Re: [Json] Limitations on number size?

Stephan Beal <> Wed, 10 July 2013 10:15 UTC

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Date: Wed, 10 Jul 2013 12:15:22 +0200
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From: Stephan Beal <>
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Subject: Re: [Json] Limitations on number size?
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On Wed, Jul 10, 2013 at 12:07 PM, Peter F. Patel-Schneider <> wrote:

> Relatively is one of these weasel words that we all use.


> However, the working group mailing archives contain evidence that there
> are indeed significant problems when using JSON to portably interchange
> data, particularly  binary data.

Such cases are their own fault: JSON never, every claimed to be able to
support binary data. Wrong tool for the job, period.

> Implementors tend to use whatever default limits the platform provides
> (e.g. 32-bit on 32-bit platforms and 64 on 64-bit, and 6-digit precision in
> doubles seems to be conventional in C libraries).
>> People using high-precision/very large/very small numbers are certainly
>> aware of the limitations/portability problems, and will (possibly after
>> falling on their face with JSON) pick a different format.
> Are they really aware of all the potential problems?   And just what
> counts as high-precision/very large/very small?  Does 0. belong to any of
> these categories?

Excellent point - no, they are most certainly not aware of all potential
problems, and that's why they rely on the system-level defaults - because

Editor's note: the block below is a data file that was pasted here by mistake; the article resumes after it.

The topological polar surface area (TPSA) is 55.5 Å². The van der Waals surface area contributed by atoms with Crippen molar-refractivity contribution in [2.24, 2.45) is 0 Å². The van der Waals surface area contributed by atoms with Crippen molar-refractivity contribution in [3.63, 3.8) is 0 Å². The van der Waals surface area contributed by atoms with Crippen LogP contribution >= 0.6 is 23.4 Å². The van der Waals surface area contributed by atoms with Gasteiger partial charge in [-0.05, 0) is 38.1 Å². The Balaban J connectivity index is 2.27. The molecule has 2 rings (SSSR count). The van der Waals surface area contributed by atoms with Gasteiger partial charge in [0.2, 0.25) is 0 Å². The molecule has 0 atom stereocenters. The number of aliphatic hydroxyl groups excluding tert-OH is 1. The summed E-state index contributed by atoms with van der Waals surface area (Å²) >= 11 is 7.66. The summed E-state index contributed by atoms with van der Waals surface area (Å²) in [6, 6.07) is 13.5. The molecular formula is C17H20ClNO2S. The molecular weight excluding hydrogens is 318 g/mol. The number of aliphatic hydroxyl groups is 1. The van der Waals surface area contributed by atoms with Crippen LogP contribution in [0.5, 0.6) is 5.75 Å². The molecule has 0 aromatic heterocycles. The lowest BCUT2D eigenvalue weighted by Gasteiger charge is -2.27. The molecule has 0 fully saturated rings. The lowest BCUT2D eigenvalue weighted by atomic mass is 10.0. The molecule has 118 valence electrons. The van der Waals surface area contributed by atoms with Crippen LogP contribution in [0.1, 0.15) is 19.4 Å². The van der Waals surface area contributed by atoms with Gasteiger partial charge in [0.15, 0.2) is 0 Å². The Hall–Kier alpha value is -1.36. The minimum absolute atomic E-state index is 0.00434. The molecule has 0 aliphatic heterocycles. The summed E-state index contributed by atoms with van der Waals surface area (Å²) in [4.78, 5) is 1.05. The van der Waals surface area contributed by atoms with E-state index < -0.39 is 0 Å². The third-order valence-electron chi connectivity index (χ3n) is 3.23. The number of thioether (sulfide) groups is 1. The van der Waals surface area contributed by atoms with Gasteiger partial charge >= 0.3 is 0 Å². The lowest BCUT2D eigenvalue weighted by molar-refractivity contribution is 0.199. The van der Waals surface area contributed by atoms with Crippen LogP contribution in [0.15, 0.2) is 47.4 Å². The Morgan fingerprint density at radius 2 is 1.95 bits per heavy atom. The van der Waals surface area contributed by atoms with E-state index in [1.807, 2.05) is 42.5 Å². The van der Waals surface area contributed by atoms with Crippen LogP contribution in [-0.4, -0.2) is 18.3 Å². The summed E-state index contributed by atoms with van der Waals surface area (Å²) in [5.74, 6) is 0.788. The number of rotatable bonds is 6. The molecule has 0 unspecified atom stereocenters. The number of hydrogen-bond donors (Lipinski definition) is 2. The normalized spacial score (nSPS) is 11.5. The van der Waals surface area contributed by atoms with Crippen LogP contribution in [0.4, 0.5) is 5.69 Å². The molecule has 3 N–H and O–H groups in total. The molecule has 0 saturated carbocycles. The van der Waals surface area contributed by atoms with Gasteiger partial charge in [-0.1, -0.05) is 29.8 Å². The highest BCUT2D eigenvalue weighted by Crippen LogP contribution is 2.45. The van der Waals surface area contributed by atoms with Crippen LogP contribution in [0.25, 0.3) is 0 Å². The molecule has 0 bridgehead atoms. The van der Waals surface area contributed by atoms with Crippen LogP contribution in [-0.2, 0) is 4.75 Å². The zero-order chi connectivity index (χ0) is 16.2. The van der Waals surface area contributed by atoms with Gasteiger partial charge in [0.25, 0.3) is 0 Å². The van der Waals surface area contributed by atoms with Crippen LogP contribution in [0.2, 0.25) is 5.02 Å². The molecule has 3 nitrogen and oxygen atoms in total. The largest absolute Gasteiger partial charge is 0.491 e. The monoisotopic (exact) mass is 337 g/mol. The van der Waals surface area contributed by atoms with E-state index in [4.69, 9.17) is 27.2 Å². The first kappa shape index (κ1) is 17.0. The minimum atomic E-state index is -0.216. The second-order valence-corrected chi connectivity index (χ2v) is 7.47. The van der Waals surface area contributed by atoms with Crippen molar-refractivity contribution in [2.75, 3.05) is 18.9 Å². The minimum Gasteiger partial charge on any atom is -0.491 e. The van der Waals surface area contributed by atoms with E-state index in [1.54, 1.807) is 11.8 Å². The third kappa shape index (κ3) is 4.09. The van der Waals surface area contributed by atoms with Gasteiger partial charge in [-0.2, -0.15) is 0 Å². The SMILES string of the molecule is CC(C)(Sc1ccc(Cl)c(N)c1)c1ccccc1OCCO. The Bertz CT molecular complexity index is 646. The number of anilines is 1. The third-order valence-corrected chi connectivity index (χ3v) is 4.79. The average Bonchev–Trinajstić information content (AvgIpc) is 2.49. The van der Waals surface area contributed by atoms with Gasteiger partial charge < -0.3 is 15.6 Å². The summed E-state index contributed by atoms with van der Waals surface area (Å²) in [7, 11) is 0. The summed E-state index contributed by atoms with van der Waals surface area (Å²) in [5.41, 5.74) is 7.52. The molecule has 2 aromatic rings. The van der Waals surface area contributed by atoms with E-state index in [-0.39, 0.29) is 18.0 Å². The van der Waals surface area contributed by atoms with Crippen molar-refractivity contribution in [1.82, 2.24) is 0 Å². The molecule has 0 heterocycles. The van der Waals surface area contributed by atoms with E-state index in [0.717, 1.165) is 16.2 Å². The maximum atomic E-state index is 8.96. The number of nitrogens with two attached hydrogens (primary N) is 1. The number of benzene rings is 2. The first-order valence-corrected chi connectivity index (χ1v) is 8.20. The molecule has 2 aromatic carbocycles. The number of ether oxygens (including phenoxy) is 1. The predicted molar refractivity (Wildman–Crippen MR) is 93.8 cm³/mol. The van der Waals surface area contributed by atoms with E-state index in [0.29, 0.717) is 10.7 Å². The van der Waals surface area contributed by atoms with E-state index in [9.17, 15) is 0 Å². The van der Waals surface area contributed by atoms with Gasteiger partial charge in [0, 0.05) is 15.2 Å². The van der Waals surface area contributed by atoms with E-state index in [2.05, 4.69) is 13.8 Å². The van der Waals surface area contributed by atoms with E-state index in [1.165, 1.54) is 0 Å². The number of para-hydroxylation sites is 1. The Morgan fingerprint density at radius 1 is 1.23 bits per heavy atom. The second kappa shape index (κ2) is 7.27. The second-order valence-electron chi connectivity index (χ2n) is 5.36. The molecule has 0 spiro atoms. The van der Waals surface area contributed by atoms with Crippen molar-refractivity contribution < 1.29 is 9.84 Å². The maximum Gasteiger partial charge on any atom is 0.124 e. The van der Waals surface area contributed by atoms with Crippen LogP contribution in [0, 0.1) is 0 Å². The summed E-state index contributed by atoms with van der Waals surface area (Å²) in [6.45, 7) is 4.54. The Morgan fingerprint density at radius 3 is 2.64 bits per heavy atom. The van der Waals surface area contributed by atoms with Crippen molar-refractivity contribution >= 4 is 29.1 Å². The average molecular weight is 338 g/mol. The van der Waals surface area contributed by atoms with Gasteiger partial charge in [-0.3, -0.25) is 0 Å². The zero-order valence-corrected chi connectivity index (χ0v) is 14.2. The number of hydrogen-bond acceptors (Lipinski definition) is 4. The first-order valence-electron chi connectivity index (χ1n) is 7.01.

they know that very smart people have spent time implementing them and
making sure they are reasonable for a wide variety of use cases. Least
common denominator. It would be impossible to expect every JSON parser
implementor to understand the intricacies of binary encodings of floating
point values. (i've implement 3 or 4 JSON parsers in C and C++ and have
never read any of the relevant IEEE docs - i rely on the system to define
my legal ranges).

>> Using your case of 0 vs 0.0. The vast, vast majority of JSON consumers
>> are JavaScript, and JS doesn't differentiate between doubles and integers,
>> so 0 is, in effect equivalent to 0.0. In fact, there are few real-world
>> applications using JSON where the two are _not_ equivalent (barring
>> scientific, high-precision, math-centric apps, of course, and those should
>> probably be looking for a different format which guarantees them their
>> desired ranges/limits).
> I would appreciate some evidence to back up the claim that the vast, vast
> majority of JSON is handled in an environment where the JSON numbers 0 and
> 0.0 do indeed represent the same thing.

You're right, and i'll see if i can find some properly collected
statistics. My "evidence" is purely anecdotal - 90+% of the applications i
work with which use JSON are www-based or www-bound.

The RDF W3C workiing group is in the last stages of putting its stamp of
> approval on JSON-LD, which presents the JSON numbers 0 and 0.0 to RDF as
> being different.

Different standard - doesn't interest me ;). i don't have a single
application where the difference between 0 and 0.0 is relevant to the
outcome of a calculation (with the minor exception of maybe output

----- stephan beal